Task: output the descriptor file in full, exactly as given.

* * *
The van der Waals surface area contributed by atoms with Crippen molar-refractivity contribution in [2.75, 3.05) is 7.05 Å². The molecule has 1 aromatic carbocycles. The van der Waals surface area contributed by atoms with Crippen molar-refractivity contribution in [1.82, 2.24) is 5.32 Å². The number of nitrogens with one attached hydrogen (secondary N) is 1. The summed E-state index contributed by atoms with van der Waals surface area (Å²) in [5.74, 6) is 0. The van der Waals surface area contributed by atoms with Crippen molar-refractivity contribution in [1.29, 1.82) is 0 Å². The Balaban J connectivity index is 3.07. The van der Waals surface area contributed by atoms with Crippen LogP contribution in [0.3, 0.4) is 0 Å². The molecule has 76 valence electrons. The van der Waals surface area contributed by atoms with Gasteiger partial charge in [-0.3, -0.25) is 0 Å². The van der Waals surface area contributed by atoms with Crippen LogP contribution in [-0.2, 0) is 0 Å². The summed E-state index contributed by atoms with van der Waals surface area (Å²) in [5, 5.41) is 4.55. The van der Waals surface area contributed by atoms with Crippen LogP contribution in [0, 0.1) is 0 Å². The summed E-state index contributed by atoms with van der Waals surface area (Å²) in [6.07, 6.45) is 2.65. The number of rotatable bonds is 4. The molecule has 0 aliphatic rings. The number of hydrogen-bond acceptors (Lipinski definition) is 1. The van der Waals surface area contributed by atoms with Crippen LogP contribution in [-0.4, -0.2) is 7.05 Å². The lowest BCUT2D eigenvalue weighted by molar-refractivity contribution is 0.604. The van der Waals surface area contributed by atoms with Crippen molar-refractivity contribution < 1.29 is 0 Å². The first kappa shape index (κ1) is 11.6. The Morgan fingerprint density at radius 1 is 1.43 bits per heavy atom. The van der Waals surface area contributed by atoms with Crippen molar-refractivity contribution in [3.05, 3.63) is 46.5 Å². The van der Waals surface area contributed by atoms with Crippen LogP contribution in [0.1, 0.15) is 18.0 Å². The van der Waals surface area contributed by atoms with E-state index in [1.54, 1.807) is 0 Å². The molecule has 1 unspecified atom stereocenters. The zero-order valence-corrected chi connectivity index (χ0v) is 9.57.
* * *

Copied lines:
The van der Waals surface area contributed by atoms with Crippen molar-refractivity contribution in [2.75, 3.05) is 7.05 Å². The molecule has 1 aromatic carbocycles. The van der Waals surface area contributed by atoms with Crippen molar-refractivity contribution in [1.82, 2.24) is 5.32 Å². The number of nitrogens with one attached hydrogen (secondary N) is 1. The summed E-state index contributed by atoms with van der Waals surface area (Å²) in [5.74, 6) is 0. The van der Waals surface area contributed by atoms with Crippen molar-refractivity contribution in [1.29, 1.82) is 0 Å². The Balaban J connectivity index is 3.07. The van der Waals surface area contributed by atoms with Crippen LogP contribution in [0.3, 0.4) is 0 Å². The molecule has 76 valence electrons. The van der Waals surface area contributed by atoms with Gasteiger partial charge in [-0.3, -0.25) is 0 Å². The van der Waals surface area contributed by atoms with Crippen LogP contribution in [-0.2, 0) is 0 Å². The summed E-state index contributed by atoms with van der Waals surface area (Å²) in [5, 5.41) is 4.55. The van der Waals surface area contributed by atoms with Crippen LogP contribution in [0, 0.1) is 0 Å². The summed E-state index contributed by atoms with van der Waals surface area (Å²) in [6.07, 6.45) is 2.65. The number of rotatable bonds is 4. The molecule has 0 aliphatic rings. The number of hydrogen-bond acceptors (Lipinski definition) is 1. The van der Waals surface area contributed by atoms with Crippen LogP contribution in [-0.4, -0.2) is 7.05 Å². The lowest BCUT2D eigenvalue weighted by molar-refractivity contribution is 0.604. The van der Waals surface area contributed by atoms with Crippen molar-refractivity contribution < 1.29 is 0 Å². The first kappa shape index (κ1) is 11.6. The Morgan fingerprint density at radius 1 is 1.43 bits per heavy atom. The van der Waals surface area contributed by atoms with Crippen molar-refractivity contribution in [3.05, 3.63) is 46.5 Å². The van der Waals surface area contributed by atoms with Crippen LogP contribution in [0.1, 0.15) is 18.0 Å². The van der Waals surface area contributed by atoms with E-state index in [1.54, 1.807) is 0 Å². The molecule has 1 unspecified atom stereocenters. The zero-order valence-corrected chi connectivity index (χ0v) is 9.57.